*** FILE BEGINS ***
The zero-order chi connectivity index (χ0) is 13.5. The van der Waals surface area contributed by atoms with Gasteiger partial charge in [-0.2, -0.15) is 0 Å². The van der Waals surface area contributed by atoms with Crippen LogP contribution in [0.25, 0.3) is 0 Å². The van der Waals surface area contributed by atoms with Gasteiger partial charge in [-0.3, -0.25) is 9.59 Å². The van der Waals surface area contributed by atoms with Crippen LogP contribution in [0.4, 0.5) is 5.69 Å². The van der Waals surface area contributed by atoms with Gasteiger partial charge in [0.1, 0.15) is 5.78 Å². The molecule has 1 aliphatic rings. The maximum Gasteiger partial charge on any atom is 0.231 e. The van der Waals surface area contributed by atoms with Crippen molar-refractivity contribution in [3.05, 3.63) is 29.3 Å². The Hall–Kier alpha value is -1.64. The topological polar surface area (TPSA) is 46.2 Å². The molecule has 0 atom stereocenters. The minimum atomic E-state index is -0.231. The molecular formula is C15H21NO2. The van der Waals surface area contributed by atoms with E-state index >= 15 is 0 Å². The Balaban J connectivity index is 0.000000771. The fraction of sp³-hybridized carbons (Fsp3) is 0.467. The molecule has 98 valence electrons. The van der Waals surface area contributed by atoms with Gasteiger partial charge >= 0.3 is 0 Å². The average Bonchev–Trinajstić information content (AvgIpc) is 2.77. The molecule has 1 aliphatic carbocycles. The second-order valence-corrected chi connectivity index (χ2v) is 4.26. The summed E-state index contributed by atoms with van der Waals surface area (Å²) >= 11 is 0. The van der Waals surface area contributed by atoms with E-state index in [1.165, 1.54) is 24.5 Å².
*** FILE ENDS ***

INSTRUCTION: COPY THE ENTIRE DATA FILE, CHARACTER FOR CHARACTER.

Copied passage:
The zero-order chi connectivity index (χ0) is 13.5. The van der Waals surface area contributed by atoms with Gasteiger partial charge in [-0.2, -0.15) is 0 Å². The van der Waals surface area contributed by atoms with Crippen LogP contribution in [0.25, 0.3) is 0 Å². The van der Waals surface area contributed by atoms with Gasteiger partial charge in [-0.3, -0.25) is 9.59 Å². The van der Waals surface area contributed by atoms with Crippen LogP contribution in [0.4, 0.5) is 5.69 Å². The van der Waals surface area contributed by atoms with Gasteiger partial charge in [0.1, 0.15) is 5.78 Å². The molecule has 1 aliphatic rings. The maximum Gasteiger partial charge on any atom is 0.231 e. The van der Waals surface area contributed by atoms with Crippen molar-refractivity contribution in [3.05, 3.63) is 29.3 Å². The Hall–Kier alpha value is -1.64. The topological polar surface area (TPSA) is 46.2 Å². The molecule has 0 atom stereocenters. The minimum atomic E-state index is -0.231. The molecular formula is C15H21NO2. The van der Waals surface area contributed by atoms with E-state index >= 15 is 0 Å². The Balaban J connectivity index is 0.000000771. The fraction of sp³-hybridized carbons (Fsp3) is 0.467. The molecule has 98 valence electrons. The van der Waals surface area contributed by atoms with Gasteiger partial charge >= 0.3 is 0 Å². The average Bonchev–Trinajstić information content (AvgIpc) is 2.77. The molecule has 1 aliphatic carbocycles. The second-order valence-corrected chi connectivity index (χ2v) is 4.26. The summed E-state index contributed by atoms with van der Waals surface area (Å²) >= 11 is 0. The van der Waals surface area contributed by atoms with E-state index in [1.165, 1.54) is 24.5 Å².